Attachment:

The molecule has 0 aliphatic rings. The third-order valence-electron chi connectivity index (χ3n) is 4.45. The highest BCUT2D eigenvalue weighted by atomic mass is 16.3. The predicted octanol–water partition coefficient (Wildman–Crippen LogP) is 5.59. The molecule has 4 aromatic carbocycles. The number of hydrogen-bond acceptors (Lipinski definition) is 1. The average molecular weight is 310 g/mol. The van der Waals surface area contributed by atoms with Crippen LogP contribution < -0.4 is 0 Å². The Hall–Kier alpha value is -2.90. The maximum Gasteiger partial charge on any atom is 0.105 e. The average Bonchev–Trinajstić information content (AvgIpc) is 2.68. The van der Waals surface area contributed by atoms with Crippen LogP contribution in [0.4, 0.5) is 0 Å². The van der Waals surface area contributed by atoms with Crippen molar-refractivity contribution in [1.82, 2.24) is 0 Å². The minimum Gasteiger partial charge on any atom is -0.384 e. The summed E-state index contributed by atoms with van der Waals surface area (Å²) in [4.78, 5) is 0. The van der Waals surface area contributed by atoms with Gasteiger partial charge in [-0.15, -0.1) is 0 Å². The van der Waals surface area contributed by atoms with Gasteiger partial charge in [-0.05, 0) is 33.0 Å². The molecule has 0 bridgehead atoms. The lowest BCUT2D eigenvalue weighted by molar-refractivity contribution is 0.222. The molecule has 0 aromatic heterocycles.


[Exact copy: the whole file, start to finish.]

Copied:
The molecule has 0 aliphatic rings. The third-order valence-electron chi connectivity index (χ3n) is 4.45. The highest BCUT2D eigenvalue weighted by atomic mass is 16.3. The predicted octanol–water partition coefficient (Wildman–Crippen LogP) is 5.59. The molecule has 4 aromatic carbocycles. The number of hydrogen-bond acceptors (Lipinski definition) is 1. The average molecular weight is 310 g/mol. The van der Waals surface area contributed by atoms with Crippen LogP contribution < -0.4 is 0 Å². The Hall–Kier alpha value is -2.90. The maximum Gasteiger partial charge on any atom is 0.105 e. The average Bonchev–Trinajstić information content (AvgIpc) is 2.68. The van der Waals surface area contributed by atoms with Crippen LogP contribution in [0.4, 0.5) is 0 Å². The van der Waals surface area contributed by atoms with Crippen molar-refractivity contribution in [1.82, 2.24) is 0 Å². The minimum Gasteiger partial charge on any atom is -0.384 e. The summed E-state index contributed by atoms with van der Waals surface area (Å²) in [4.78, 5) is 0. The van der Waals surface area contributed by atoms with Gasteiger partial charge in [-0.15, -0.1) is 0 Å². The van der Waals surface area contributed by atoms with Gasteiger partial charge in [-0.05, 0) is 33.0 Å². The molecule has 0 bridgehead atoms. The lowest BCUT2D eigenvalue weighted by molar-refractivity contribution is 0.222. The molecule has 0 aromatic heterocycles.